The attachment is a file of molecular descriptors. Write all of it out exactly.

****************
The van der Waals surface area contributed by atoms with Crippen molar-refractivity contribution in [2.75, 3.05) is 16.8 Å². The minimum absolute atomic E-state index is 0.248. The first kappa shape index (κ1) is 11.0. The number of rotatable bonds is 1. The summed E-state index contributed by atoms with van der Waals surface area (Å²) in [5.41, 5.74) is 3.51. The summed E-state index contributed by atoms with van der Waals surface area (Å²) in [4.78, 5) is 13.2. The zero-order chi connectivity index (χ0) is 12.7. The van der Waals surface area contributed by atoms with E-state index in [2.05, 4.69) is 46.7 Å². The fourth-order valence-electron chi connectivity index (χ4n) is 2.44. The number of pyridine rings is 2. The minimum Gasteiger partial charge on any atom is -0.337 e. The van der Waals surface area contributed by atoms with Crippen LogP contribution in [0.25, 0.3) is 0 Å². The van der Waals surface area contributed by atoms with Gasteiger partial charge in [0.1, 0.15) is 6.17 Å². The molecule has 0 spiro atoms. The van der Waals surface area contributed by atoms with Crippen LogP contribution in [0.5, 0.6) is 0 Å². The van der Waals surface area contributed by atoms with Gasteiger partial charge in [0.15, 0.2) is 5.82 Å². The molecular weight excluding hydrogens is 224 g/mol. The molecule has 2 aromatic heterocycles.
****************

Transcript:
The van der Waals surface area contributed by atoms with Crippen molar-refractivity contribution in [2.75, 3.05) is 16.8 Å². The minimum absolute atomic E-state index is 0.248. The first kappa shape index (κ1) is 11.0. The number of rotatable bonds is 1. The summed E-state index contributed by atoms with van der Waals surface area (Å²) in [5.41, 5.74) is 3.51. The summed E-state index contributed by atoms with van der Waals surface area (Å²) in [4.78, 5) is 13.2. The zero-order chi connectivity index (χ0) is 12.7. The van der Waals surface area contributed by atoms with E-state index in [2.05, 4.69) is 46.7 Å². The fourth-order valence-electron chi connectivity index (χ4n) is 2.44. The number of pyridine rings is 2. The minimum Gasteiger partial charge on any atom is -0.337 e. The van der Waals surface area contributed by atoms with Crippen LogP contribution in [0.25, 0.3) is 0 Å². The van der Waals surface area contributed by atoms with Gasteiger partial charge in [0.1, 0.15) is 6.17 Å². The molecule has 0 spiro atoms. The van der Waals surface area contributed by atoms with Crippen LogP contribution in [0.5, 0.6) is 0 Å². The van der Waals surface area contributed by atoms with Gasteiger partial charge in [0.15, 0.2) is 5.82 Å². The molecular weight excluding hydrogens is 224 g/mol. The molecule has 2 aromatic heterocycles.